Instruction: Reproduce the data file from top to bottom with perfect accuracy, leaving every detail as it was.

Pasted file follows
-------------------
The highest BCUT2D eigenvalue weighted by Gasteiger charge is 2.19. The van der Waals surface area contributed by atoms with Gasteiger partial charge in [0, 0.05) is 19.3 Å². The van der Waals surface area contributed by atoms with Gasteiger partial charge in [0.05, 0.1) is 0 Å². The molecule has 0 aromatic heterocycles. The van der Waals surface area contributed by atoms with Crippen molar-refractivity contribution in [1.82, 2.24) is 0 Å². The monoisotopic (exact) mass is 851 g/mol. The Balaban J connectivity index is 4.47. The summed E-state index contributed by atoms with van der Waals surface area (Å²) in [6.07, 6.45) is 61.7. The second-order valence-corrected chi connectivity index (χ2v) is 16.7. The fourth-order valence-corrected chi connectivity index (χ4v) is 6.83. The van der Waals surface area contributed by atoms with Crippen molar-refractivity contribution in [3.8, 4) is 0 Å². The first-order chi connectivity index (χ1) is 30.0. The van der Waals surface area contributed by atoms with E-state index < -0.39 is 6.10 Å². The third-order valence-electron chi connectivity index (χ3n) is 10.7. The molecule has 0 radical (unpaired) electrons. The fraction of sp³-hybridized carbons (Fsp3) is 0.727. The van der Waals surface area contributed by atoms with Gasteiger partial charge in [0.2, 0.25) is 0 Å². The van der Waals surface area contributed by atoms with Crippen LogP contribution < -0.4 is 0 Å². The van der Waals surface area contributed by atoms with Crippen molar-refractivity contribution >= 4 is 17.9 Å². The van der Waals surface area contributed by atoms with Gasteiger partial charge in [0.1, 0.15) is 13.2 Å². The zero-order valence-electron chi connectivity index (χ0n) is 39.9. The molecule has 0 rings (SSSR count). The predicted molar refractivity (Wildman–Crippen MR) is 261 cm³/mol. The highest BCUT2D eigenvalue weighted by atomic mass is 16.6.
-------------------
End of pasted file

The highest BCUT2D eigenvalue weighted by Gasteiger charge is 2.19. The van der Waals surface area contributed by atoms with Gasteiger partial charge in [0, 0.05) is 19.3 Å². The van der Waals surface area contributed by atoms with Gasteiger partial charge in [0.05, 0.1) is 0 Å². The molecule has 0 aromatic heterocycles. The van der Waals surface area contributed by atoms with Crippen molar-refractivity contribution in [1.82, 2.24) is 0 Å². The monoisotopic (exact) mass is 851 g/mol. The Balaban J connectivity index is 4.47. The summed E-state index contributed by atoms with van der Waals surface area (Å²) in [6.07, 6.45) is 61.7. The second-order valence-corrected chi connectivity index (χ2v) is 16.7. The fourth-order valence-corrected chi connectivity index (χ4v) is 6.83. The van der Waals surface area contributed by atoms with Crippen molar-refractivity contribution in [3.8, 4) is 0 Å². The first-order chi connectivity index (χ1) is 30.0. The van der Waals surface area contributed by atoms with E-state index < -0.39 is 6.10 Å². The third-order valence-electron chi connectivity index (χ3n) is 10.7. The molecule has 0 radical (unpaired) electrons. The fraction of sp³-hybridized carbons (Fsp3) is 0.727. The van der Waals surface area contributed by atoms with Gasteiger partial charge in [0.2, 0.25) is 0 Å². The van der Waals surface area contributed by atoms with Crippen LogP contribution < -0.4 is 0 Å². The van der Waals surface area contributed by atoms with Crippen molar-refractivity contribution >= 4 is 17.9 Å². The van der Waals surface area contributed by atoms with Gasteiger partial charge in [0.1, 0.15) is 13.2 Å². The zero-order valence-electron chi connectivity index (χ0n) is 39.9. The molecule has 0 rings (SSSR count). The predicted molar refractivity (Wildman–Crippen MR) is 261 cm³/mol. The highest BCUT2D eigenvalue weighted by atomic mass is 16.6.